A new study that applied a machine learning algorithm to a dataset of fishing vessel activity compiled by the non-profit Global Fishing Watch has revealed that up to six per cent of global fishing happens secretly to prevent commercial vessels from disabling their tracking systems.
According to the study, ships use automatic identification systems (AIS) – tracking beacons that allow ships to be located on global shipping maps. The study established geographical hotspots for ships disabling their trackers in west Africa, the coast of Argentina and the north-west Pacific. Illegal, unreported and unregulated (IUU) fishing, the findings of the study suggest, most likely is happening in these places.
Illegal, unreported and unregulated fishing accounts for close to one-fifth of global fisheries’ catches, leading to at least $23.5bn (£20bn) in economic losses every year. “It is the third most lucrative natural resources crime after timber and mining. It is also a big driver of marine ecosystem destruction and has been linked to human rights violations, Dan Collyns adds.
Heather Welch, a spatial ecologist at University of California Santa Cruz and the report’s author, said: “This is the first time intentional AIS disabling has been quantified and mapped on a global scale.” “Prior to this work, we didn’t have an understanding of how big a problem disabling is, where it happens, who does it and why they do it,” he added.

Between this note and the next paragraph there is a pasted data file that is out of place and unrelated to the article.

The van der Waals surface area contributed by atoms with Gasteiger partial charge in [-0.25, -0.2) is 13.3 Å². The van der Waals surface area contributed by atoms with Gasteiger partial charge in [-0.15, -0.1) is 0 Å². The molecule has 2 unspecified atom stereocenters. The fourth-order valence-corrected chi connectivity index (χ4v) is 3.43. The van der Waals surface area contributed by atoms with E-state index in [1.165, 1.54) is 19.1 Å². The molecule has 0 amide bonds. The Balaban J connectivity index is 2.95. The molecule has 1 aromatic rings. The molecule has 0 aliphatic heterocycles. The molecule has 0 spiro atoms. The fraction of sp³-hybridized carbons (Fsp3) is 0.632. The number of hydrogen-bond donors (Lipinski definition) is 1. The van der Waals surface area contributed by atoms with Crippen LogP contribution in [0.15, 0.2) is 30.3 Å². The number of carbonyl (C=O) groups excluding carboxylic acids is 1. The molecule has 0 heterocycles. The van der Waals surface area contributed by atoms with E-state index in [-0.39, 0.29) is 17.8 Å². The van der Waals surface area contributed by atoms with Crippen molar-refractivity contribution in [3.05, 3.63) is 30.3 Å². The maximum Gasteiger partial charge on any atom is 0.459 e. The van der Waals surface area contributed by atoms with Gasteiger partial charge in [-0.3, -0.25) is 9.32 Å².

AIS systems, as Collyns notes, are not universally mandated, and the act of disabling an AIS device is not in itself illegal. “Legal reasons for disabling include hiding a location from competitors, and sometimes pirates. But ships going dark is a “big red flag”, according to Global Fishing Watch,” he writes.
The study indicates that AIS disabling was “highest near transshipment hotspots and the maritime boundaries of countries’ exclusive economic zones (EEZs), particularly contested ones.”
At least 40 per cent of the total hours lost to suspected disabling occurred across four IUU hotspots: the north-west Pacific 13 per cent, next to the EEZs of Argentina 16 per cent, west African nations eight per cent and near Alaska three per cent.